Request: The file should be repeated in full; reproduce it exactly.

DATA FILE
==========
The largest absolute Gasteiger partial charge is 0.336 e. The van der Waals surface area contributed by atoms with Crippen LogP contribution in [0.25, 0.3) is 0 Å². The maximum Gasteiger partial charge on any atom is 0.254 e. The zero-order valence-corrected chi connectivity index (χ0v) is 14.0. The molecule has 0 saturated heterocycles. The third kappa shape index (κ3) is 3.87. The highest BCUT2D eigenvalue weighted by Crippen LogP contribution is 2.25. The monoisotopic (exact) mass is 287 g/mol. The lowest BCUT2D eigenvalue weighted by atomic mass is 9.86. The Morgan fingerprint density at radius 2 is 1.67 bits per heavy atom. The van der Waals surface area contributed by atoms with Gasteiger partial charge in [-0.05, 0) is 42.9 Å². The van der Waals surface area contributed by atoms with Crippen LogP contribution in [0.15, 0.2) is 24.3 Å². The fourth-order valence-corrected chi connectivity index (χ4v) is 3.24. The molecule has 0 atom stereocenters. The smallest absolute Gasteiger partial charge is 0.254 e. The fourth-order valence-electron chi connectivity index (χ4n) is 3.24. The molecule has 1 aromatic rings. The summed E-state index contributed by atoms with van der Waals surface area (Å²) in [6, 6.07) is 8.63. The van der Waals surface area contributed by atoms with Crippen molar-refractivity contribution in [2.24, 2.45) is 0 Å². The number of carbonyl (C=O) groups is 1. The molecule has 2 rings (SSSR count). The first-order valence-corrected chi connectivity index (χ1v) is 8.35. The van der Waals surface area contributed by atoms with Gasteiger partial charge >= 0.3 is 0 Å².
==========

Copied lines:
The largest absolute Gasteiger partial charge is 0.336 e. The van der Waals surface area contributed by atoms with Crippen LogP contribution in [0.25, 0.3) is 0 Å². The maximum Gasteiger partial charge on any atom is 0.254 e. The zero-order valence-corrected chi connectivity index (χ0v) is 14.0. The molecule has 0 saturated heterocycles. The third kappa shape index (κ3) is 3.87. The highest BCUT2D eigenvalue weighted by Crippen LogP contribution is 2.25. The monoisotopic (exact) mass is 287 g/mol. The lowest BCUT2D eigenvalue weighted by atomic mass is 9.86. The Morgan fingerprint density at radius 2 is 1.67 bits per heavy atom. The van der Waals surface area contributed by atoms with Gasteiger partial charge in [-0.05, 0) is 42.9 Å². The van der Waals surface area contributed by atoms with Crippen LogP contribution in [0.15, 0.2) is 24.3 Å². The fourth-order valence-corrected chi connectivity index (χ4v) is 3.24. The molecule has 0 atom stereocenters. The smallest absolute Gasteiger partial charge is 0.254 e. The fourth-order valence-electron chi connectivity index (χ4n) is 3.24. The molecule has 1 aromatic rings. The summed E-state index contributed by atoms with van der Waals surface area (Å²) in [6, 6.07) is 8.63. The van der Waals surface area contributed by atoms with Crippen molar-refractivity contribution in [2.24, 2.45) is 0 Å². The number of carbonyl (C=O) groups is 1. The molecule has 2 rings (SSSR count). The first-order valence-corrected chi connectivity index (χ1v) is 8.35. The van der Waals surface area contributed by atoms with Gasteiger partial charge >= 0.3 is 0 Å².